Humiliation comes from both overstepping the value that others want to give you and not claiming enough value for yourself. According to Ed Schein in the classic Process Consultation, Revisited, “humiliation” is “being shown that one has much less value in a given situation than one had claimed for oneself.” He continues:
When others do not grant us what we claim or when we act in ways that show others that we claim very little for ourselves, we feel “humiliated” (“they made me feel foolish” or “I made a fool of myself”). [pp.109]
Once I got cut down for claiming more value for myself than the corporation was believed I had. I was hired as a project manager and I understood that I was the one who had the end responsibility and accountability, so I acted that way.
Getting smacked for claiming too much seems pretty straightforward. I come in and make a claim about myself and my power in this context. When the people in the context refuse to grant that power, you lose face and it’s humiliating because you are shown not to be what you claimed.
But claim too little value for yourself and you’ll also be humiliated. Schein continues later: ”
If I am feeling unsure of my status in a given group, I am more likely to remain silent, to ask genuine inquiry questions, and in other ways avoid the possibility of offending someone whose status relative to mine is initially unknown.
When I am uncertain of my value, I tend to not claim much value. My voice is one who is not confident. People don’t think that they have to listen to someone who is not confident about what they are saying.
One of the secrets to a successful life is to have no idea what others think of you or to just not care, to speak confidently regardless of what people say. There’s a guy who is brash and combative. The consulting firm he worked for put him into a client that was also brash and combative, but where the others were very apologetic and trying to please the client contact. One day, this guy was told to do something stupid and he and the client contact went at each other, screaming and slamming fists onto the table. The other consultants were quaking: had this loose cannon just cost them the contract?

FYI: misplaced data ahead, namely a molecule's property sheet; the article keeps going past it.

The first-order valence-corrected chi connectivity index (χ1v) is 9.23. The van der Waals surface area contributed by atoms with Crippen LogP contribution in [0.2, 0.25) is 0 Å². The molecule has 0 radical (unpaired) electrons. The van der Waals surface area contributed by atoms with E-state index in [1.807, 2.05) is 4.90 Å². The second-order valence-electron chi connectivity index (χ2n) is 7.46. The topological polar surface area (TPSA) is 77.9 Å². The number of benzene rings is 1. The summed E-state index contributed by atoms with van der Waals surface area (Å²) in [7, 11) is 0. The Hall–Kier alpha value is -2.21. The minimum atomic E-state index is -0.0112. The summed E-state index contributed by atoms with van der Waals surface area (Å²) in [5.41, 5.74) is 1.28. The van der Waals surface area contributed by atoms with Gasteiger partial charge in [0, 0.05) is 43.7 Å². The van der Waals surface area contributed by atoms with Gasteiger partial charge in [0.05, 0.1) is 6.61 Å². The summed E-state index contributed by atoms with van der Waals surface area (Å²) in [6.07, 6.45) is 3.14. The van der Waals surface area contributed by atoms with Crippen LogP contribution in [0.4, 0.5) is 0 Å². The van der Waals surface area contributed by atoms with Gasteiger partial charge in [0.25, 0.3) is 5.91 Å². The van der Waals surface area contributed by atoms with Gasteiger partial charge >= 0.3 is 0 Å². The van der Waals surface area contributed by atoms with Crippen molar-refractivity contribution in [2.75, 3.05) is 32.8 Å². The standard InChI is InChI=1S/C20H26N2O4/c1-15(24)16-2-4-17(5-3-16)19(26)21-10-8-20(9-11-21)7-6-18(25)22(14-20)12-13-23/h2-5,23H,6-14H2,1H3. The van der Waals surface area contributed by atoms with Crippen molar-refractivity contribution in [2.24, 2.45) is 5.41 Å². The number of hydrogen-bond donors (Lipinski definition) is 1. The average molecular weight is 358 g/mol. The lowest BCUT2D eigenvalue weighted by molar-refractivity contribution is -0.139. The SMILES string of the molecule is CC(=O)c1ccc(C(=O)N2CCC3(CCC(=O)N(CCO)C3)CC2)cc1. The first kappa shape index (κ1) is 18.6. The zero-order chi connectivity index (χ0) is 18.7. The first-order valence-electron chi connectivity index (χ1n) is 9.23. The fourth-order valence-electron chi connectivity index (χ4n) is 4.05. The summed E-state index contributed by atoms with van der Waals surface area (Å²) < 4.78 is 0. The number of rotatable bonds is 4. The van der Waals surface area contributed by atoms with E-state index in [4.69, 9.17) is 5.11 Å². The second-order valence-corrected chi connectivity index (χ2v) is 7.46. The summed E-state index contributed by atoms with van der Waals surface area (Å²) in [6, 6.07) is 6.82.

Of course not!
The client contact had a greater respect for the guy and for the consultants because he (the loose cannon) stood up to him (the client contact). This can go too far, though, but many of us in software need to become fighters with our clients instead of the letting hostility seethe beneath the surface.
It’s a hard dance, this claiming of yours.
Claim your space or someone else will take it from you and then you’ll have to fight to get it back.
Image credit: Some folks really claiming their space: “Oklahoma Land Rush”, 1893, by William S. Prettyman